Written by Adam Ramsay, health journalist
Music has a special power to move us and stir our emotions. Anyone who has ever wiped tears away from their eyes listening to their favourite sad song will know how powerful simple notes and chords can be.
Now, scientific studies have shown that music really can change our mood and even help us concentrate.
We look at the effects music can have, and we ask the experts what songs are likely to help you run a race, prepare for an exam or relieve stress.
Listening to a song can have a real effect on various parts of the brain, with studies showing that areas responsible for aspects, such as memory and vision, can ‘light up’ in response to music.
‘There’s a very wide range of reactions in the body and mind to music, and brain imaging studies have shown that various parts of the brain may be activated by a piece of music,’ says Dr Victoria Williamson, lecturer in psychology at Goldsmith’s College, London.
‘For example, a recent study in Canada showed that there’s a real causal relationship between music and the reward system, a core part of the brain that reacts to stimuli, which are good for us – food, light, sex for example – and reinforces these behaviours meaning that we do them more.’
So what benefits can music bring?
Everyone reacts to music in different ways. One individual may love heavy metal for example, while another is happiest listening to Mozart.
Whatever your preference, a 2011 Canadian study, published in Nature Neuroscience, has shown that plugging in to your favourite music could help melt away a bad mood.
Researchers at McGill University in Montreal showed that listening to pleasurable music of any description induced ‘musical chills’, which triggered the release of the feel-good chemical dopamine.
‘We all know from our own individual experiences that listening to music can affect mood,’ says Bridget O’Connell, head of information at the mental health charity Mind.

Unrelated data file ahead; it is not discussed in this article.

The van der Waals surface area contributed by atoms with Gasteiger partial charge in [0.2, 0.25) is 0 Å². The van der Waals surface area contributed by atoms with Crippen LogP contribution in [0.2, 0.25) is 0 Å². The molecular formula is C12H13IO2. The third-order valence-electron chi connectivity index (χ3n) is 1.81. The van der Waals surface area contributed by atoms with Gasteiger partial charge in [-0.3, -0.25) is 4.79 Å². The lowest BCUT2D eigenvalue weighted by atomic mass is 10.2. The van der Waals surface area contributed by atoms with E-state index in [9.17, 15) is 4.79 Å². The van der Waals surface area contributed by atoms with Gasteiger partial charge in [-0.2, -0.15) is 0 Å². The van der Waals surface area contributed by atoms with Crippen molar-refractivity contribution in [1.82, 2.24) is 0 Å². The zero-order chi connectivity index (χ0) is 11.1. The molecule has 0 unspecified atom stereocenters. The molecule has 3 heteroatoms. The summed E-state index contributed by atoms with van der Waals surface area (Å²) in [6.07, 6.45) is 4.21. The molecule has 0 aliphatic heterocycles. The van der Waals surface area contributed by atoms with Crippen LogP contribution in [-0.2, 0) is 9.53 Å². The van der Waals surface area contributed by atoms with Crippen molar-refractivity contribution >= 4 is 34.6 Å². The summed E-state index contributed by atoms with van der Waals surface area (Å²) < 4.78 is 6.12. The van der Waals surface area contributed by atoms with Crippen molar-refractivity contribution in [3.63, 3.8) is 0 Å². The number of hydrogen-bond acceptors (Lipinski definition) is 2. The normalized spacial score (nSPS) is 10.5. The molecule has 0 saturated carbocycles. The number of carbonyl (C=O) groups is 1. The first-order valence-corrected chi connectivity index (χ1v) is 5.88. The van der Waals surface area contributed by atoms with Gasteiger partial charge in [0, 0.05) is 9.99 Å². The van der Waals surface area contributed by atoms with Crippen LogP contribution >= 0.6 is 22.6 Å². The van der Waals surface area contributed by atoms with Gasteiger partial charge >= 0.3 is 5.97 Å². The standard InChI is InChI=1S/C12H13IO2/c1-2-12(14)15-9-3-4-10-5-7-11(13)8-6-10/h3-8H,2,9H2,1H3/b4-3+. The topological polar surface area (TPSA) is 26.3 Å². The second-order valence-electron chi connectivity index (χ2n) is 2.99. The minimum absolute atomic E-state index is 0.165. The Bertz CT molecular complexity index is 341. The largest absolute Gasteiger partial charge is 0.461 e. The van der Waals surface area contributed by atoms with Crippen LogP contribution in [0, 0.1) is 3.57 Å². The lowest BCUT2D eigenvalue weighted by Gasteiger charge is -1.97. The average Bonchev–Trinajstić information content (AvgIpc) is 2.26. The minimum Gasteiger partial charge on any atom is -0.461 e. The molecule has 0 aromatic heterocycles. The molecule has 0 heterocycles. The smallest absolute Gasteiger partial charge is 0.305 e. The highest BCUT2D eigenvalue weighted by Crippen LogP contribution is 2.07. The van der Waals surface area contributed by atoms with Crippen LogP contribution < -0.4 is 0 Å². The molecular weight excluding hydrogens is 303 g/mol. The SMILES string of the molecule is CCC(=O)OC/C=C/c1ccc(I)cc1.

‘Some people listen to music for a boost on a tough day, while others might use music to keep them awake during a long car journey or to purge a negative feeling.
‘The brain is very complicated – and there are many elements involved in feelings of pleasure – but it’s unsurprising that research suggests dopamine release is linked with feelings of pleasure induced by music.’
Music may even be able to help you concentrate.
A new ‘digital tonic’ called Ubrain, which can be downloaded onto smartphones, claims to be able to help people focus, energise, wake up as well as relax.
The process uses two different beats in each ear to create a third ‘perceived’ beat (a binaural beat), which can stimulate certain activity in the brain.
‘By helping the brain cortex to generate specific brain waves, we can induce different states of alertness, depending on what we aim to do,’ explains Paris-based clinical psychologist Brigitte Forgeot.
‘If we’re feeling anxious or stressed, we can encourage our cerebral cortex to produce slow alpha-frequency brain waves, while on the other end of the scale, if we help our cortex to produce faster beta waves, we will be better equipped to concentrate and focus our attention on a fairly lengthy task.’
Pick up the pace
Listening to certain music could actually help you run faster.